Further to our previous Law-Nows (Residential Property Tax and A Three Pronged Attack on High Value Residential Property), the Finance Bill 2013 has now received Royal Assent and on 17 July 2013 the Annual Tax on Enveloped Dwellings (“ATED”) legislation became law.

Annual ATED returns are required to be made. The first ATED period commenced on 1 April of this year with the return due to be filed by 1 October (either online or by paper) and payment due by 31 October. These are transitional arrangements for the first ATED period. Thereafter a completed return and payment must be made by 30 April in each ATED period. This month HMRC have revealed the form of ATED return.

Do I need to complete an ATED return?

You need to complete an ATED return for your property if all of the following apply. Your property is:

  • a residential property;
  • situated in the UK;
  • valued at more than £2 million on 1 April 2012, or at acquisition if later; and
  • owned (completely or partly) by a company, a partnership where one of the partners is a company or a “collective investment vehicle” such as a unit trust or open ended investment company (a “chargeable person”).

If the above applies then any of the following which are applicable should be notified on the ATED return:

  • the amount of tax due in respect of the ATED period;
  • any change of circumstances which may result in a repayment of tax already paid for the year or further tax being due; or
  • any claim for relief that may reduce the ATED charge to nil.

What information do I need to provide to complete the ATED return?

First, details of the chargeable person need to be provided. Interestingly, the form does not require the details of the ultimate beneficial owners such as shareholders in a company. The details of a beneficial owner would only be required where there is a bare trust and the beneficial owner themselves are within the ATED charge. If a relief is claimed and HMRC conduct an enquiry, the identity of the beneficial owner may be of importance if it relates to the relief i.e. the property is let to a third party and is not occupied at anytime by the owner or a person connected with the owner. Each chargeable person will be issued with a scheme reference number.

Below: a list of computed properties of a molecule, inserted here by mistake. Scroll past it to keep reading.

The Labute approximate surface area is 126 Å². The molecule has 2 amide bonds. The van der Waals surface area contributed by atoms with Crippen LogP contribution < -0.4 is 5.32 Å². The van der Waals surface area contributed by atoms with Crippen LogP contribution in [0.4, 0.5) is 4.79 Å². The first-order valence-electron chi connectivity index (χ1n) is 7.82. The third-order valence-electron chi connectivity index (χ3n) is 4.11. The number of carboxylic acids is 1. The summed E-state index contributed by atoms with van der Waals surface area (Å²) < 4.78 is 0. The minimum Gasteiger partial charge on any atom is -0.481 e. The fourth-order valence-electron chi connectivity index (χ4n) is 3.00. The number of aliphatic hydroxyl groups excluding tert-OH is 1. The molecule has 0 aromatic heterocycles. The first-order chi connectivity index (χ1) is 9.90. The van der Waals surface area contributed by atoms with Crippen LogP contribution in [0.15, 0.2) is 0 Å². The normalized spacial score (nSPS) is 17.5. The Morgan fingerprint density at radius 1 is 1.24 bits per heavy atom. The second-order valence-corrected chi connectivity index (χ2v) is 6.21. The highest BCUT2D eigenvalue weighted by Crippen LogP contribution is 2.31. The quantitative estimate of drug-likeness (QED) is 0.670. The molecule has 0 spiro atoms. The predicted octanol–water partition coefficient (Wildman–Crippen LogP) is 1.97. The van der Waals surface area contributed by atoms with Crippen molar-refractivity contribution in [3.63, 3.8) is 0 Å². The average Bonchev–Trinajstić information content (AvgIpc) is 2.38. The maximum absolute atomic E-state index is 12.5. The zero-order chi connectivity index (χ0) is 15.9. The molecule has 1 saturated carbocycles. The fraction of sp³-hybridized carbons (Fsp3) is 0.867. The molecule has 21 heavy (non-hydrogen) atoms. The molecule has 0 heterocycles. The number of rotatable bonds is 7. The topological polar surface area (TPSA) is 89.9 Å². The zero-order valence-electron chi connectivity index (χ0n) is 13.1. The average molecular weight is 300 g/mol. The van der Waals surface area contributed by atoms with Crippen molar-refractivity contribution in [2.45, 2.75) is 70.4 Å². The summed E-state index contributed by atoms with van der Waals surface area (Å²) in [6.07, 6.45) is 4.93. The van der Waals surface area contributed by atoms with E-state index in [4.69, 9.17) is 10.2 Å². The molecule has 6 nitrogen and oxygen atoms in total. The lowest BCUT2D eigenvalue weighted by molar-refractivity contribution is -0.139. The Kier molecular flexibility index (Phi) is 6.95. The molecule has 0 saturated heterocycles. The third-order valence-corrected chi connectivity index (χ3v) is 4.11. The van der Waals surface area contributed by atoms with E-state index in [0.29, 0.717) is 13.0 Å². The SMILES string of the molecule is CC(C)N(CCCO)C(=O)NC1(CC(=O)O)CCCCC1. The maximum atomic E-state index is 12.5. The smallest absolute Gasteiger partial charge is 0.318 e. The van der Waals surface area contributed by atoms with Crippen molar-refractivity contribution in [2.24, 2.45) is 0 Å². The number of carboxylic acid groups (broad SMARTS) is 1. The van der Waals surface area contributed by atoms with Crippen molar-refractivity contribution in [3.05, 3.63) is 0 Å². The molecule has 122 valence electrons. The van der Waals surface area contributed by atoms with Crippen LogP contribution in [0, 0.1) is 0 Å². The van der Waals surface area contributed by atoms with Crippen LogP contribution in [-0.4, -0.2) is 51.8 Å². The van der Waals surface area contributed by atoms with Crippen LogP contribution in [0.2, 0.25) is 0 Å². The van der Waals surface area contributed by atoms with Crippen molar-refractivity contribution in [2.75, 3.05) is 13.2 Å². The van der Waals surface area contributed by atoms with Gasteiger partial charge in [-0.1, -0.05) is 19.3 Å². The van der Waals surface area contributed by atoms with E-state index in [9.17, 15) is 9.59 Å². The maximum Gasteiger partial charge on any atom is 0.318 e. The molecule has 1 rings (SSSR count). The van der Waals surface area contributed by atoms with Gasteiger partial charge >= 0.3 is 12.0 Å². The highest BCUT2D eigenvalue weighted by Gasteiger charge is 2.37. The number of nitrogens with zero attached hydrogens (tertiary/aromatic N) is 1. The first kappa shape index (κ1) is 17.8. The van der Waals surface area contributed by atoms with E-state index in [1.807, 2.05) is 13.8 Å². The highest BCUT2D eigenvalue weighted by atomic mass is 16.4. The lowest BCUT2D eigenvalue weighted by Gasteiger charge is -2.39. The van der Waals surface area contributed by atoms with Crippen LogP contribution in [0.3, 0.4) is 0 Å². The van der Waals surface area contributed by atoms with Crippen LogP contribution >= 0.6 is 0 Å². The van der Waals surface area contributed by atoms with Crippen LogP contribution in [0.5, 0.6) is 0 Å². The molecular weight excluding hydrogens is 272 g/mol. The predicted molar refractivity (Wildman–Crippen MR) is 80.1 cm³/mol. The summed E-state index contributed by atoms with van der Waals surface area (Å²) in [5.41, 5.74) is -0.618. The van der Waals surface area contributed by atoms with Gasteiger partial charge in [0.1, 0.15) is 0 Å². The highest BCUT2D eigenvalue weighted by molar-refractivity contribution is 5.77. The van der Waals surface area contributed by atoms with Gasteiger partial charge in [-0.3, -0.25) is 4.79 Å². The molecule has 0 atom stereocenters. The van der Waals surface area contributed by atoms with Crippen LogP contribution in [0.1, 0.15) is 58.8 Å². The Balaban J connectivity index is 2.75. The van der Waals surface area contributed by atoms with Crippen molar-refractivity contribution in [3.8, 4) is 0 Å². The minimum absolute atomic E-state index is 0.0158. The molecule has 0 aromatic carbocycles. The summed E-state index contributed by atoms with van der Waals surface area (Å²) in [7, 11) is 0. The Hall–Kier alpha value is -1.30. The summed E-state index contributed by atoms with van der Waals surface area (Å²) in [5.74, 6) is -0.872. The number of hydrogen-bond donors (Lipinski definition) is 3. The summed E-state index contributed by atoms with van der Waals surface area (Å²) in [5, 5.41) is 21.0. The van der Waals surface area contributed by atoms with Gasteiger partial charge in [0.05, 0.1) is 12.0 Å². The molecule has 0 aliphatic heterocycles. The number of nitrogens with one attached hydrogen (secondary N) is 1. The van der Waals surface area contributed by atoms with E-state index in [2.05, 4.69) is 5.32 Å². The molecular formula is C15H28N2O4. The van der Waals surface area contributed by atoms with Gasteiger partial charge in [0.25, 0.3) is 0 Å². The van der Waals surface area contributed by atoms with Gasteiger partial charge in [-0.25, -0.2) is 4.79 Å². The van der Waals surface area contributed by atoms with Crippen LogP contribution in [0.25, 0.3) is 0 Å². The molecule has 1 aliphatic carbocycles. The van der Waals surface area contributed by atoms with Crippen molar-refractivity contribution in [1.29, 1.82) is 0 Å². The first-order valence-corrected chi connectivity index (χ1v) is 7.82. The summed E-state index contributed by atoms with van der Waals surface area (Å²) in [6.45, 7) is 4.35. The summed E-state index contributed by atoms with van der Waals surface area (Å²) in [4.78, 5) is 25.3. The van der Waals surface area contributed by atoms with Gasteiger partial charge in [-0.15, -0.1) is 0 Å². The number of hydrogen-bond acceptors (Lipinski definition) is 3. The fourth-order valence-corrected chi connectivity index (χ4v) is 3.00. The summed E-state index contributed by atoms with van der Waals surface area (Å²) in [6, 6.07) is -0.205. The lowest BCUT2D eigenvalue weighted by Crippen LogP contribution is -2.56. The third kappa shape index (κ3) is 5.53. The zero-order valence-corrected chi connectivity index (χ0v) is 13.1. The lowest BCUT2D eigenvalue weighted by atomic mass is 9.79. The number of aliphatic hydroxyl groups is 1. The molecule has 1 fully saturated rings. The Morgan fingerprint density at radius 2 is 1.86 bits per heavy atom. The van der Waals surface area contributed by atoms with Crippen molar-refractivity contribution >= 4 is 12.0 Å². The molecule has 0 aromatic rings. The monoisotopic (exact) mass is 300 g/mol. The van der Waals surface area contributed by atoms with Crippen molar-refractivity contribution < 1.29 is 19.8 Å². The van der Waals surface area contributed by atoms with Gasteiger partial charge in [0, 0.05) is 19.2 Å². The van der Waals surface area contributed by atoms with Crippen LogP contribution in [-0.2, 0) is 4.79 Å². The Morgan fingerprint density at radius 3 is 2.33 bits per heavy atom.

If the chargeable person is claiming a relief, that person may complete one return for all the dwellings where they are claiming that relief. If the chargeable person owns a number of dwellings, in respect of one or more of which is liable to ATED, that person will need to complete one return per dwelling which they own.

Secondly, details of the property are required such as the title number and address of the property. Details of the value of the property at acquisition, actual value of the dwelling and the date of valuation also have to be provided. The valuation figure will be used for the first five ATED return periods beginning with 1 April of this year. The chargeable person will need to self assess the value of the property either themselves or by using a professional valuation. Valuations must be on an open-market willing buyer, willing seller basis. The valuation will determine which ATED band the property will fall into for the first five years. If HMRC challenges a valuation and finds that it is wrong, the chargeable person may have to pay an increased amount of ATED, interest for late payment and penalties.

The chargeable person can request a Pre-Return Banding Check. This is where a chargeable person asks HMRC to confirm their view of the appropriate banding of the property according to the valuation. HMRC will not confirm the specific valuation.

Thirdly, an agent can be appointed to act on the chargeable person’s behalf in relation to ATED. It is simply done by the completion of the agent’s details on the form.

Conclusion

Chargeable persons need to consider their position in relation to ATED now and determine whether they need to file an ATED return either to pay the charge or claim a relief and how they will approach valuing the property.